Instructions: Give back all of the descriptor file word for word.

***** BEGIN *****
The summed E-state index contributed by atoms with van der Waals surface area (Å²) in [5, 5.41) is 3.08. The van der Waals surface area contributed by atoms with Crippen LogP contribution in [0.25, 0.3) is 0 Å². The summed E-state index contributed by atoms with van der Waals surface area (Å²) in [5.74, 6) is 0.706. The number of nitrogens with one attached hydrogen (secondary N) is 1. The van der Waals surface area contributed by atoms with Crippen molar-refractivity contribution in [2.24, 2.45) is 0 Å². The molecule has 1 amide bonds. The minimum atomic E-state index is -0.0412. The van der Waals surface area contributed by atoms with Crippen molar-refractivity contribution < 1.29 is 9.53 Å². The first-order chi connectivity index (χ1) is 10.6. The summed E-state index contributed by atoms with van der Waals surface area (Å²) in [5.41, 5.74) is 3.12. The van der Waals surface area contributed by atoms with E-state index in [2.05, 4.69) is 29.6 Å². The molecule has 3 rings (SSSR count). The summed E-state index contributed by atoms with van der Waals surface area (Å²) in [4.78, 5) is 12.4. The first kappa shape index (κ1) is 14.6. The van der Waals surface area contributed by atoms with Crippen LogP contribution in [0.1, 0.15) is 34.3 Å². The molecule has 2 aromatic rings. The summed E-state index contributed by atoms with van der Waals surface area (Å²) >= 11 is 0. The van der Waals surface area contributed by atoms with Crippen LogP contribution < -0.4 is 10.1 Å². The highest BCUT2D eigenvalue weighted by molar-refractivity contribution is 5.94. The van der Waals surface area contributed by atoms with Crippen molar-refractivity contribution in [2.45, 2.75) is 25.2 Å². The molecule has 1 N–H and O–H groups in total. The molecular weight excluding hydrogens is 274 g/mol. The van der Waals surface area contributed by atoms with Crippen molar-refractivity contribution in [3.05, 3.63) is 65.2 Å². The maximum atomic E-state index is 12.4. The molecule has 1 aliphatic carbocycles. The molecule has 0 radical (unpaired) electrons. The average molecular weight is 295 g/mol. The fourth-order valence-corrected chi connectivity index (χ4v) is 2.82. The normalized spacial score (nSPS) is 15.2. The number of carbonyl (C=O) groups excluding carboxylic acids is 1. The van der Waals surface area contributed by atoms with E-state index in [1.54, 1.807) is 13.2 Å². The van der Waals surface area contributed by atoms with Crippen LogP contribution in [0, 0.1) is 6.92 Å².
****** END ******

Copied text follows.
The summed E-state index contributed by atoms with van der Waals surface area (Å²) in [5, 5.41) is 3.08. The van der Waals surface area contributed by atoms with Crippen LogP contribution in [0.25, 0.3) is 0 Å². The summed E-state index contributed by atoms with van der Waals surface area (Å²) in [5.74, 6) is 0.706. The number of nitrogens with one attached hydrogen (secondary N) is 1. The van der Waals surface area contributed by atoms with Crippen molar-refractivity contribution in [2.24, 2.45) is 0 Å². The molecule has 1 amide bonds. The minimum atomic E-state index is -0.0412. The van der Waals surface area contributed by atoms with Crippen molar-refractivity contribution < 1.29 is 9.53 Å². The first-order chi connectivity index (χ1) is 10.6. The summed E-state index contributed by atoms with van der Waals surface area (Å²) in [5.41, 5.74) is 3.12. The van der Waals surface area contributed by atoms with E-state index in [2.05, 4.69) is 29.6 Å². The molecule has 3 rings (SSSR count). The summed E-state index contributed by atoms with van der Waals surface area (Å²) in [4.78, 5) is 12.4. The first kappa shape index (κ1) is 14.6. The van der Waals surface area contributed by atoms with Crippen LogP contribution in [0.1, 0.15) is 34.3 Å². The molecule has 2 aromatic rings. The summed E-state index contributed by atoms with van der Waals surface area (Å²) >= 11 is 0. The van der Waals surface area contributed by atoms with Crippen LogP contribution < -0.4 is 10.1 Å². The highest BCUT2D eigenvalue weighted by molar-refractivity contribution is 5.94. The van der Waals surface area contributed by atoms with Crippen molar-refractivity contribution in [2.45, 2.75) is 25.2 Å². The molecule has 1 N–H and O–H groups in total. The molecular weight excluding hydrogens is 274 g/mol. The van der Waals surface area contributed by atoms with Crippen molar-refractivity contribution in [3.05, 3.63) is 65.2 Å². The maximum atomic E-state index is 12.4. The molecule has 1 aliphatic carbocycles. The molecule has 0 radical (unpaired) electrons. The average molecular weight is 295 g/mol. The fourth-order valence-corrected chi connectivity index (χ4v) is 2.82. The normalized spacial score (nSPS) is 15.2. The number of carbonyl (C=O) groups excluding carboxylic acids is 1. The van der Waals surface area contributed by atoms with E-state index in [1.54, 1.807) is 13.2 Å². The van der Waals surface area contributed by atoms with Crippen LogP contribution in [0, 0.1) is 6.92 Å².